The deadline to register to vote in time to participate in the November 3rd Presidential election is October 5th, but today (September 22nd) is National Voter Registration Day.
National Voter Registration Day is celebrated every year on the fourth Tuesday of September. First celebrated in 2012, it is a nonpartisan civic holiday that celebrates our democracy, and one that involves the collective efforts of thousands of volunteers, nonprofi t organizations, businesses, schools, libraries, election offi cials, and more from all over the country, according to the website, www.nationalvoterregistrationday.org
By engaging thousands of community and online partners and volunteers in a massive single-day event, the goal of the holiday is to “saturate the media, light up the internet, and reach hundreds of thousands of new voters who haven’t yet registered or need to update their registration before the November elections.”
National Voter Registration Day is supported by the National Association of Secretaries of State (NASS), the National Association of State Election Directors (NASED), the National Association of Election Officials (Election Center) and the U.S. Election Assistance Commission (EAC).
There is an information gap that prevents voting-eligible citizens from getting registered to vote, casting a ballot, and having their voices heard in our democracy. Voters need to register or update their registration for reasons such as moving to a new address, turning 18, becoming a citizen, or changing their names. Many Americans are unaware of this need and miss deadlines in their states that prevent them from voting.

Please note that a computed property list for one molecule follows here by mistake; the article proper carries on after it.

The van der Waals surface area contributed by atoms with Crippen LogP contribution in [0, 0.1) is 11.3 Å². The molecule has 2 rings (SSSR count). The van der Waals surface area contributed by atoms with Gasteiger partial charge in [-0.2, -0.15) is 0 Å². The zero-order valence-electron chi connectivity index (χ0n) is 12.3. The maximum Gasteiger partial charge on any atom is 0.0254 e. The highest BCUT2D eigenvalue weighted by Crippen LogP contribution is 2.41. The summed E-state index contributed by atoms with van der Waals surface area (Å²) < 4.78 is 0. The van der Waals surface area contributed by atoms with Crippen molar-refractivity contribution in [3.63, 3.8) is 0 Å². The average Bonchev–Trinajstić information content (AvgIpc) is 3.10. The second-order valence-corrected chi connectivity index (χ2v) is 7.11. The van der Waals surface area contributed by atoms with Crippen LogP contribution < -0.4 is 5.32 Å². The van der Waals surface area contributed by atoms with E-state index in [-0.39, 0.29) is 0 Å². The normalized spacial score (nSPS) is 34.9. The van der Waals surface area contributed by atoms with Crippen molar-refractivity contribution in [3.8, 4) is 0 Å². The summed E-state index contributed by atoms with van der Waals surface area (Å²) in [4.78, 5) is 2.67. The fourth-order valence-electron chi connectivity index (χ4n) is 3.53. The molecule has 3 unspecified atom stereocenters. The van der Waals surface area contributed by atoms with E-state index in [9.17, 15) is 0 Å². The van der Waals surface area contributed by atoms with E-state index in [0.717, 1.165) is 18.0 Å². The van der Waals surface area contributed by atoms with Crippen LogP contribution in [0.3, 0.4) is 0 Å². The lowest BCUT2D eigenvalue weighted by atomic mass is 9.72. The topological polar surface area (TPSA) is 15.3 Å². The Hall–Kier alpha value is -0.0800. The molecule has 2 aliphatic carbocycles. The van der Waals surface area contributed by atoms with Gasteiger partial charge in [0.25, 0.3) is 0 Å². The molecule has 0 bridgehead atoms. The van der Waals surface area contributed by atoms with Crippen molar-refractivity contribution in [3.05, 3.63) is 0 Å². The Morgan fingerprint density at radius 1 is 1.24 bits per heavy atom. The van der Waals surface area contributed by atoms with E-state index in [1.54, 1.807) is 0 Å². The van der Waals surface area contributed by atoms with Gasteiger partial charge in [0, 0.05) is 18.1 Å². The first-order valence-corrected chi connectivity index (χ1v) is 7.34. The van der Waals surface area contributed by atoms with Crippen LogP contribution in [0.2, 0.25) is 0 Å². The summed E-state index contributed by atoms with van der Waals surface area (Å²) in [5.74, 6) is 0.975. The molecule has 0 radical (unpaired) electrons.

In the last U.S. presidential election in 2016, over 34 million potential voters reported being unable to vote due to not being registered. In a 2020 study by the Knight Foundation, more than one in four unregistered voters (27%) reported not being registered because they didn’t know how, they kept forgetting, they didn’t have time, were too busy, or they recently moved. Among unregistered voters ages 18-24, this number was even higher: 42%.1
National Voter Registration Day wants to make sure no one who wants to cast a ballot misses the opportunity due to a registration problem. Political parties and candidates tend to focus their outreach efforts on individuals with a track record of voting, thereby leaving out – and in turn, keeping out – many eligible voters from the political process.
To address this gap, National Voter Registration Day works through a vast network of partners, seeks to meet eligible voters where they are – on college campuses, in libraries, in coffee shops, online, and more – to encourage them to register to vote. Beyond registering voters, National Voter Registration Day also seeks to raise awareness of state-specific voter registration deadlines and policies, educate voters on election information and their different options for casting a ballot, and drum up enthusiasm for political participation.
For more information, and more ways to spread the word to your friends and family, visit www.nationalvoterregistrationday.org
Early voting for the election will run from October 14th through the 29th in Tennessee, with polling locations open Mondays through Saturdays. The final day to request an absentee ballot to vote by mail in the election is October 27th, and again, the deadline to register to vote in time to be eligible to take part in November’s election is October 5th.